I can’t believe we’re still doing this. When I wrote the list “ 15 Recent Movie Trailers With Sad Cover Versions of Popular Songs, ” I figured we had reached the apex of a trend that had really blossomed in the wake of the (admittedly outstanding) trailer for The Social Network, which hinged on a melancholic cover of Radiohead’s “Creep.” That was February of 2015. In May of 2016, I published a follow-up with even more sad cover trailers than the first list .
We love the interplay of Star Trek technology with our own world, but less so when especially fake science inspires even more fake research. That’s exactly what happened, as one of Star Trek: Voyager ’s most infamously so-bad-it’s-good episodes inspired a facetious research paper – one that scientific journals actually published.
CNY's heartthrob and previous The Voice alumnus Ryan Quinn has been in and out of town since Thanksgiving-ish, but once he sings Thursday night at the Gig at Turning Stone Casino, that'll be it for the singer for quite some time. Not long after his stint on The Voice, Ryan decided to hoof it out to L.A. where the action is to see if he could hack a career out there. He ended up hooking up with Frank Briggs, (former Atlantic Starr drummer) a Rome native who also made the same pilgrimage.
Muck Rack makes it simple to find people, tweets, or articles that mention any name, keyword, company, hashtag etc. We've compiled this guide to help you make the most of your search.
Selecting a term
Start searching tweets, articles from media outlets, articles mentioned in tweets, journalists'
names, titles and bios with some suggested searches:
Companies or Topics (e.g. iPhone, Microsoft)
Phrases (e.g. "cloud computing") — use quotes to keep the terms together
Twitter handles (e.g. @username) — returns those who have mentioned or replied to
Names (e.g. "David Pogue")
Hashtags (e.g. #sxsw, #london2012)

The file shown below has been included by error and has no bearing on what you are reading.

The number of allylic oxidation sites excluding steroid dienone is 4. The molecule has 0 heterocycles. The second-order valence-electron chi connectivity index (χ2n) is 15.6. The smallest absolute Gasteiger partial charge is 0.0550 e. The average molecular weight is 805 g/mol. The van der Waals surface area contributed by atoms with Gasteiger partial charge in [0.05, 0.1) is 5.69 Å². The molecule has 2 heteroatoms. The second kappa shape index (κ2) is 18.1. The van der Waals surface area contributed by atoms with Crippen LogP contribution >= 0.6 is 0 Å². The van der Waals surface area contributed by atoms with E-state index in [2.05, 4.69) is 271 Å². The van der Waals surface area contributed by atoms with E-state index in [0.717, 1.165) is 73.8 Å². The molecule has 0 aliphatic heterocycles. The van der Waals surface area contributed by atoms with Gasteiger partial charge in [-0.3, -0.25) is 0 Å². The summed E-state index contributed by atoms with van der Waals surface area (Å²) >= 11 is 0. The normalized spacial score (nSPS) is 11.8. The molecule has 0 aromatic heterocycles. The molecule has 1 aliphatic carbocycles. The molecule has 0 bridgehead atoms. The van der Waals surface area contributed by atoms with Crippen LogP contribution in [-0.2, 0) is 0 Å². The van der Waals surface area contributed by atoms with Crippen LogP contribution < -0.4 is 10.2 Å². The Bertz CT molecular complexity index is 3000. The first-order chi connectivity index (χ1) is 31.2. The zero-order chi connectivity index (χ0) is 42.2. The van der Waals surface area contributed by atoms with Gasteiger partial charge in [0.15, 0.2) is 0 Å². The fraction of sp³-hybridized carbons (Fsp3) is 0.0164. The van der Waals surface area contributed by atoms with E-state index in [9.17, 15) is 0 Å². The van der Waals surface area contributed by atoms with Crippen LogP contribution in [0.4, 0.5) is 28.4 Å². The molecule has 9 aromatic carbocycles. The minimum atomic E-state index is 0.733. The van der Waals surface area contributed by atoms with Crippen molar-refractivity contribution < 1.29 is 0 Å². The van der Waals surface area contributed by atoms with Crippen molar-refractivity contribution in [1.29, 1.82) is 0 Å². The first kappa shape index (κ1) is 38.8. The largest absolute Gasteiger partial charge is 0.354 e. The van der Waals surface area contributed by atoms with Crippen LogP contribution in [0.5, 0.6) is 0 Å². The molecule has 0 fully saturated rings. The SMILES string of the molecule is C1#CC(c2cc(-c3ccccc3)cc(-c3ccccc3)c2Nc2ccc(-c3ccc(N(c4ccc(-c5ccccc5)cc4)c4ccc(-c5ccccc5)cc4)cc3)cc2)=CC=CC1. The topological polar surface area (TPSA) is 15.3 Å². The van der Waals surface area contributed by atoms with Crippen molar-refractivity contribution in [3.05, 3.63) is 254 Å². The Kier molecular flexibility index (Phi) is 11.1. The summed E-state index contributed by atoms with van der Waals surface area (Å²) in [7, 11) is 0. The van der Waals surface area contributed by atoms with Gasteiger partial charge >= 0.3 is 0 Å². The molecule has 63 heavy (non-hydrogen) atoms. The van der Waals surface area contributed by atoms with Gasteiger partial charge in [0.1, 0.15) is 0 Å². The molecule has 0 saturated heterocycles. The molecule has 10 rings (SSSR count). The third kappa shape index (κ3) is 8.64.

Bio details (e.g. vegan, Olympics, father)
Muck Rack's Advanced Search allows for many boolean operators.
Find results that mention multiple specified terms, use AND or
+. For example, ensure each result contains both Elon Musk and Mark Zuckerberg by
searching Musk AND Zuckerberg or Musk + Zuckerberg.
Use the operators OR or , to broaden your search when you'd like either of
multiple terms to appear in results. (This is the default behavior of our search when no operators
are used). For example, results will contain either cake or cookie by searching cake OR cookie or cake,cookie
Use NOT or - to subtract results from your search. For
example, searching Disney will yield results about the Walt Disney Company as well as Walt Disney
World Resort. To exclude mentions of Disney World, search for Disney -World or Disney
When using one of these operators with a phrase, enclose it in quotation marks. For example, you can
find results about smartphones excluding Apple's iPhone 4S by searching smartphone -"iPhone
Exact case matching or punctuation
If you're searching for a brand name or keyword that relies on specific punctuation marks or capitalization, you can
find results that match your exact query by adding matchcase: before the keyword you're searching for, like matchcase:E*TRADE .
Use parentheses to separate multiple
boolean phrases. For example, to find journalists talking about having fun in Disney World or
Disneyland, search for ("disney world" OR disneyland) AND fun.
An asterisk can be used to search for any variation of a root word truncated by the asterisk. For example, searching for admin* will return results for administrator, administration, administer, administered, etc.
A near operator is an AND operator where you can control the distance between the words. You can vary the distance the near operation uses by adding a forward slash and number (between 0-99) such as strawberries NEAR/10 "whipped cream", which means the strawberries must exist within 10 words of "whipped cream".